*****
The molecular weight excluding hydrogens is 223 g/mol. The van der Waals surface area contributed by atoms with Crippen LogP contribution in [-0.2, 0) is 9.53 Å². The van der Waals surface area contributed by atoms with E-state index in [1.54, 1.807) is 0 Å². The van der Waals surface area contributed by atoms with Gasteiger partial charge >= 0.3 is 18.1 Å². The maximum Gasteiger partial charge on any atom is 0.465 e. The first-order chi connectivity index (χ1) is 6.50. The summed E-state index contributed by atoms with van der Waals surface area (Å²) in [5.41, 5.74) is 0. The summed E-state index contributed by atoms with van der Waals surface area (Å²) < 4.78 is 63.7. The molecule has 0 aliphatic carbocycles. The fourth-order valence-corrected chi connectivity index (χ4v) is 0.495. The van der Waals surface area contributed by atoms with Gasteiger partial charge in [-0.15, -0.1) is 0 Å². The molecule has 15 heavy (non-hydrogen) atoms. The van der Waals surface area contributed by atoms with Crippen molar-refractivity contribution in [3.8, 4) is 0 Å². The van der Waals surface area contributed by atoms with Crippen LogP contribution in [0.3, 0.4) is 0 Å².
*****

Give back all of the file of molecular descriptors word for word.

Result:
The molecular weight excluding hydrogens is 223 g/mol. The van der Waals surface area contributed by atoms with Crippen LogP contribution in [-0.2, 0) is 9.53 Å². The van der Waals surface area contributed by atoms with E-state index in [1.54, 1.807) is 0 Å². The van der Waals surface area contributed by atoms with Gasteiger partial charge >= 0.3 is 18.1 Å². The maximum Gasteiger partial charge on any atom is 0.465 e. The first-order chi connectivity index (χ1) is 6.50. The summed E-state index contributed by atoms with van der Waals surface area (Å²) in [5.41, 5.74) is 0. The summed E-state index contributed by atoms with van der Waals surface area (Å²) < 4.78 is 63.7. The molecule has 0 aliphatic carbocycles. The fourth-order valence-corrected chi connectivity index (χ4v) is 0.495. The van der Waals surface area contributed by atoms with Gasteiger partial charge in [-0.15, -0.1) is 0 Å². The molecule has 15 heavy (non-hydrogen) atoms. The van der Waals surface area contributed by atoms with Crippen molar-refractivity contribution in [3.8, 4) is 0 Å². The van der Waals surface area contributed by atoms with Crippen LogP contribution in [0.3, 0.4) is 0 Å².